It is tough living in Brisbane where we are blessed with an almost embarrassing number of beach camping options. Double Island Point, Fraser Island, Moreton Island and Straddie. Here is our six hidden camping gems.
Kinkuna is bush camping at the beach with only the sea breeze to keep you company that gets the juices flowing, then work your way down through the gears, drop the tyre pressures when the gravel starts smacking the insides of the guards and rock on in to a world of no-numbered campsites, no toilets, no showers, no rubbish bins, no water and no rice burners with thumping subs.
How to get there: Access to Kinkuna, the northern section of the Burrum Coast National Park, is by 4WD vehicle only. Travel 14km south from Bundaberg on the Bundaberg-Goodwood-Childers Rd.
Why it’s great: Kinkuna is a quiet and peaceful location ideal for families.Camping is permitted behind coastal dunes, just a short walk to the water and beach. There are 40 sandy sites to choose from. One of the best things about this site is the minimal beach traffic which means kids can play on the beach without parents worrying about them. For the less-dedicated fishermen who only fish all night and half the day, a walk along the shoreline with the better half is a must. Seemingly endless white sand stretching as far as you can see in either direction with the biggest decision being which way to go… up or down the beach.
Tips: There are no facilities but open fires are allowed – except when fire bans apply. Sections of very soft sand on tracks; and the beach can be loose as a goose as well. Carry a snatch strap and shackles and someone will always help if you get into strife. Don’t forget a tyre gauge for deflating tyres, or a set of Stauns.
Borumba Deer Park
How to get there: From the Bruce Highway head towards Imbil via the Mary Valley Tourist Drive.
Travel through the country town of Imbil towards Borumba Dam, cross Yabba Creek five times (9km) and the entrance is on the left after crossing number five.
Why it’s great: Fifteen acres of landscaped rural bush where you can pitch your tent along the banks of Yabba Creek. You can fish, swim, bush walk or enjoy the open areas of the Park’s Sherwood Forest. Farm tours can be arranged where you can feed the animals, and of course, check out the beautiful deer.
Tips: The vast and incredible Borumba Dam is on your doorstep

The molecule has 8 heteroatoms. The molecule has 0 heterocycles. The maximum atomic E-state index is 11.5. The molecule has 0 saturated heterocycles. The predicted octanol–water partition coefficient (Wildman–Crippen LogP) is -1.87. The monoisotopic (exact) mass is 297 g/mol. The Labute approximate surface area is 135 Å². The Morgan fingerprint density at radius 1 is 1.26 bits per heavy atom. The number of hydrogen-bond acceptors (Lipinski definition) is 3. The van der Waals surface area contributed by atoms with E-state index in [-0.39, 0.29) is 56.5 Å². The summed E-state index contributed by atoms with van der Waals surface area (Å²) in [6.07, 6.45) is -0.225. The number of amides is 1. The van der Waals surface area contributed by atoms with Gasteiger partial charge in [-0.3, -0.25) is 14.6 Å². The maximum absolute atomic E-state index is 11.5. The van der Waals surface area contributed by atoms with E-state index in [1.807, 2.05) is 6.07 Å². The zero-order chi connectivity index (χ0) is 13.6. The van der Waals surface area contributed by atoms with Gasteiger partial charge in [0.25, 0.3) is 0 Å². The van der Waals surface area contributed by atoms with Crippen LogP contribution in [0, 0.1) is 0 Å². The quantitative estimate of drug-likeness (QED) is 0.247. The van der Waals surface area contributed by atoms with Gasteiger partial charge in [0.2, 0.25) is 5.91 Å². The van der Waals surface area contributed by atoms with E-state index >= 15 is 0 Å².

Water Park Creek in Byfield State Forest
Water Park, Byfield State Forest, is a beautiful campground set amongst rain forest on water park creek. Though the creek is accessible for fishing and canoeing
How to get there: Byfield State Forest is 34 km north of Yeppoon via Yeppoon-Byfield Road. Access to Byfield State Forest is suitable for conventional vehicles; however, a four-wheel-drive vehicle is needed if you wish to travel into the adjoining Byfield National Park and access Byfield Conservation Park.
Why it’s great: You can catch glimpses of Water Park Creek through small openings in tall turpentine forest and enjoy the cool rainforest that features the ancient fern-like cycad, Bowenia serrulata (Byfield fern). All three camping areas have adjoining day-use areas with picnic tables and toilets. Upper Stony and Water Park Creek have automatic barbecues, while Red Rock has wood barbecues – you must bring your own clean, milled timber for firewood.
Tips: Wear protective clothing. Venomous bites and heat exhaustion are a danger on land and in the water. Wear sun protective clothing and sunscreen during the day. Good sturdy footwear is recommended to protect against stings and bites on land and in the water. Use a portable gas or fuel stove. This reduces fire danger and eliminates the need for firewood. Remember, different fire restrictions apply throughout Byfield’s camping areas. Watch out for: Rough tracks – unsealed road experience is required. Swimming is not advised as the creek is considered crocodile habitat.
Sandy Creek Camping Ground
Sandy Creek Campin’ is a family run campground, hidden in the quiet hills, just a short drive through the countryside behind Kilcoy, in South East Queensland.